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Dstl releases open source tracking software

15/05/19

UKA Correspondent

The Defence Science and Technology Laboratory (Dstl) has made a new open source software framework available to help improve tracking technology.

Stone soup icon

Named Stone Soup, it has been developed by the Five-Eyes international intelligence alliance and led by Dstl, the government executive agency that promotes science and technology in the fields of defence and security.

It said the software framework has uses beyond defence, such as in drone surveillance and management and the development of connected autonomous vehicles.

Stone Soup makes it possible to compare different tracking algorithms against realistic data and allows for a modular approach to plugging in code components. Users can then model a range of outcomes, which can be measured on how they improve survivability, safety, or operational effectiveness.

Dstl said it will encourage other algorithm developers or tracking practitioners to insert their new components, which can then be compared alongside accepted or state-of-the-art algorithms to help developers evaluate them against standard datasets.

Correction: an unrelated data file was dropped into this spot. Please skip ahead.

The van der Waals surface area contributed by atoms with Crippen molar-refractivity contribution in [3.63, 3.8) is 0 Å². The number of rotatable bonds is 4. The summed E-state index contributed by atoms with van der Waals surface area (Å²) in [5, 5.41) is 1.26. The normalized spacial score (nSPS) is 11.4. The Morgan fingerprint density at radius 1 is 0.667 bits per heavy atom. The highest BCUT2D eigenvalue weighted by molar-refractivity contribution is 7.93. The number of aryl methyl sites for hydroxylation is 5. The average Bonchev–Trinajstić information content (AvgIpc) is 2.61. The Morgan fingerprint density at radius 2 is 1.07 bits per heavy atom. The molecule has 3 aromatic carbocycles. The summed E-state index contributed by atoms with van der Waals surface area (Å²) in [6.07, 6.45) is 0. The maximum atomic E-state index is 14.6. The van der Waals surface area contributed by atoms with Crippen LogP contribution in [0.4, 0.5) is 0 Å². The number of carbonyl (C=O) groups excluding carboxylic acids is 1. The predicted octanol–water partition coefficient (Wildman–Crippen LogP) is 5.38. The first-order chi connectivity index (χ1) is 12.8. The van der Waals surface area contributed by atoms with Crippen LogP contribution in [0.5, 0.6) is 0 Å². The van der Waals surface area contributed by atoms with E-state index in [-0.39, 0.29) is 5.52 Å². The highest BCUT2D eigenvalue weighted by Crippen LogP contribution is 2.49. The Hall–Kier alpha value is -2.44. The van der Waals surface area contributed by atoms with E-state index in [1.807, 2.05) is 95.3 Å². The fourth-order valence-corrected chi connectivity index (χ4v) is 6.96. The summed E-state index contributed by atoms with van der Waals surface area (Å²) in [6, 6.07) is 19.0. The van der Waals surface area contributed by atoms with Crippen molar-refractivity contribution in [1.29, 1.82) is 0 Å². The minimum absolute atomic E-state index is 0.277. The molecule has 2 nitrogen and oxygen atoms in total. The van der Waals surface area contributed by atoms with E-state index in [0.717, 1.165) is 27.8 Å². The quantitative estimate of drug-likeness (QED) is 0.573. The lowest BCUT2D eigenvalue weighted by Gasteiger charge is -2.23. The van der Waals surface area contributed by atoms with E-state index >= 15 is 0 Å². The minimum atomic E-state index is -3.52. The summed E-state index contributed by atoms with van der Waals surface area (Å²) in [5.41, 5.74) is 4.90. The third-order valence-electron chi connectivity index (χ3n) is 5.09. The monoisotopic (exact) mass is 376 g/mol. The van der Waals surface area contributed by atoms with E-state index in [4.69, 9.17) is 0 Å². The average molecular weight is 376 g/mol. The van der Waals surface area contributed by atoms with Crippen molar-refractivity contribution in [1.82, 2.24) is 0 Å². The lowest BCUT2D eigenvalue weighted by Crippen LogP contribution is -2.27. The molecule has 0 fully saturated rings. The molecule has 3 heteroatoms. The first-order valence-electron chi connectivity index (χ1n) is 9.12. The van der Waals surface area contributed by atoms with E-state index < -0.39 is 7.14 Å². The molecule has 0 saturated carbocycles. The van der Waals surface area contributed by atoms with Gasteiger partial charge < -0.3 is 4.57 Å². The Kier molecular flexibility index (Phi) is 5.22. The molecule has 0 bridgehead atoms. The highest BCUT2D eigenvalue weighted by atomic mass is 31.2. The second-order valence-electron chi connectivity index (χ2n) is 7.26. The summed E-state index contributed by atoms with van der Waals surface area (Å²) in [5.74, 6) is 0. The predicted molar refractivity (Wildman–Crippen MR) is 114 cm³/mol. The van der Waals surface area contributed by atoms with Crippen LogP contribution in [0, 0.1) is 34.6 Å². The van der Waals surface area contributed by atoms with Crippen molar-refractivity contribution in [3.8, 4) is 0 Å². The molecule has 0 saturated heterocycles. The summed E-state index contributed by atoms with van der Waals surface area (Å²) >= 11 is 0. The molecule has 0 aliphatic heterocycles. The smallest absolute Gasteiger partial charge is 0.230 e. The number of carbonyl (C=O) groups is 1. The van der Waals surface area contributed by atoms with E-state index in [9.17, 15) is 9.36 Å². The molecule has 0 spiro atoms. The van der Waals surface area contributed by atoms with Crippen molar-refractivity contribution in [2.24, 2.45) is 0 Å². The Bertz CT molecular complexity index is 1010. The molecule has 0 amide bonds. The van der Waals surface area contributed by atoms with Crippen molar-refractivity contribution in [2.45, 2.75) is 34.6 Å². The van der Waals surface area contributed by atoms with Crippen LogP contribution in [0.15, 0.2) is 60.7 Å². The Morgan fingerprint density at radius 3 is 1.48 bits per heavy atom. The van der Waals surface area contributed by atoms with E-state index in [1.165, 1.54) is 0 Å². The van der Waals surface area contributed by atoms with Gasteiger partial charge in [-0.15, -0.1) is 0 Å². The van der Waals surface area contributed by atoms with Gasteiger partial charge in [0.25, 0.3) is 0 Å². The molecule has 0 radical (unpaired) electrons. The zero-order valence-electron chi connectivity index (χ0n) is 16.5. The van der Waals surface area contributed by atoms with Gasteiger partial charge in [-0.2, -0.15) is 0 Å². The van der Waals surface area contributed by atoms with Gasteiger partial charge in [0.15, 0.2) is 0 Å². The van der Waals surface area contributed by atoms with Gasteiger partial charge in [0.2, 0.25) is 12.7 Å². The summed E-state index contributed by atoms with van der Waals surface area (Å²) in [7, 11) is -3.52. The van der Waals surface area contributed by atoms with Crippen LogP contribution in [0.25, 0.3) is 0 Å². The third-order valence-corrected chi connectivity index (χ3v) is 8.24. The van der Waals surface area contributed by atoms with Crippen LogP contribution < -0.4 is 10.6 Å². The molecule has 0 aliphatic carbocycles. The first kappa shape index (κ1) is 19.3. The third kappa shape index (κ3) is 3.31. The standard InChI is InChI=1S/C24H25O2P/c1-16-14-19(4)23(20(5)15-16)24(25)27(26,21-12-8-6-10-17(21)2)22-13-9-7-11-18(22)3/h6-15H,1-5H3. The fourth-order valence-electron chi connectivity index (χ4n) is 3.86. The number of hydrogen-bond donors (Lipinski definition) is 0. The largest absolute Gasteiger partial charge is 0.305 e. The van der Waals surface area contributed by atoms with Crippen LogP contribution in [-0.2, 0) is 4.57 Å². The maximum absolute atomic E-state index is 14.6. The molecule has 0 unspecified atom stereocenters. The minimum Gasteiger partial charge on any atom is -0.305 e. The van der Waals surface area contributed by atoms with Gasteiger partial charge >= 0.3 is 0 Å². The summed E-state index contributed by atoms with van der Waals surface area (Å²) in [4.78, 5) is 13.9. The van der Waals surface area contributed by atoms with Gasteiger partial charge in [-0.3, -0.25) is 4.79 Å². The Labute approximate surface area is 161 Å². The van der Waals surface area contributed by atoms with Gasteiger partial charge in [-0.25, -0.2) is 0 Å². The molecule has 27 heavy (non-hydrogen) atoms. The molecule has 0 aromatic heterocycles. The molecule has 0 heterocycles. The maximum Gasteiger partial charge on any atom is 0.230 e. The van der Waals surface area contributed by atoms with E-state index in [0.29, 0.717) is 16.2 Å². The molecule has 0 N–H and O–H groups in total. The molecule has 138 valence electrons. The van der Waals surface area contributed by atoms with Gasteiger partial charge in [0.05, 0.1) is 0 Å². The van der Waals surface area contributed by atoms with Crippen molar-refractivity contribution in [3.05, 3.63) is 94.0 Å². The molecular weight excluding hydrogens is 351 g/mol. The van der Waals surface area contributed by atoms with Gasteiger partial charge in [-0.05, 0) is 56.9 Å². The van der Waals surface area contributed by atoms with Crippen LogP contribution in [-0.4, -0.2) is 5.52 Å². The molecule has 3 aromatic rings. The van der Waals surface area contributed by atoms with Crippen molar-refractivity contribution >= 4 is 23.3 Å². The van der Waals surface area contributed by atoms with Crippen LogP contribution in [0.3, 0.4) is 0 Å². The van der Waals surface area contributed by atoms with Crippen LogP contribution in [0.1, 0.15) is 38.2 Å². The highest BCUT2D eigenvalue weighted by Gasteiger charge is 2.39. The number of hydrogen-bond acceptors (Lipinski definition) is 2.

Alternatively, private sector bodies can insert their own data into the framework and run this against the standard suite of tracking algorithms it contains.

It is hoped that this could lead to better tracking capabilities for a range of difficult problems such as following a swarm of fast drones, tracking space clutter around the International Space Station or understanding the movements of seagoing vessels.

High impact

Professor Paul Thomas, a senior principal scientist at Dstl, said: “We are really excited to be making Stone Soup available to other tracking practitioners giving us the potential to be high impact in multiple communities. It’s a standard platform for tracking algorithm development, and for testing and benchmarking, which will be a huge benefit for the academic and defence community.”

He added: “It’s an accelerated learning aid for people who are just coming into this area too. Before this, it could have taken months, even years, to learn the detailed mathematics of tracking.”

The software is free and available on Github.

Image from GOV.UK, Open Government Licence v3.0

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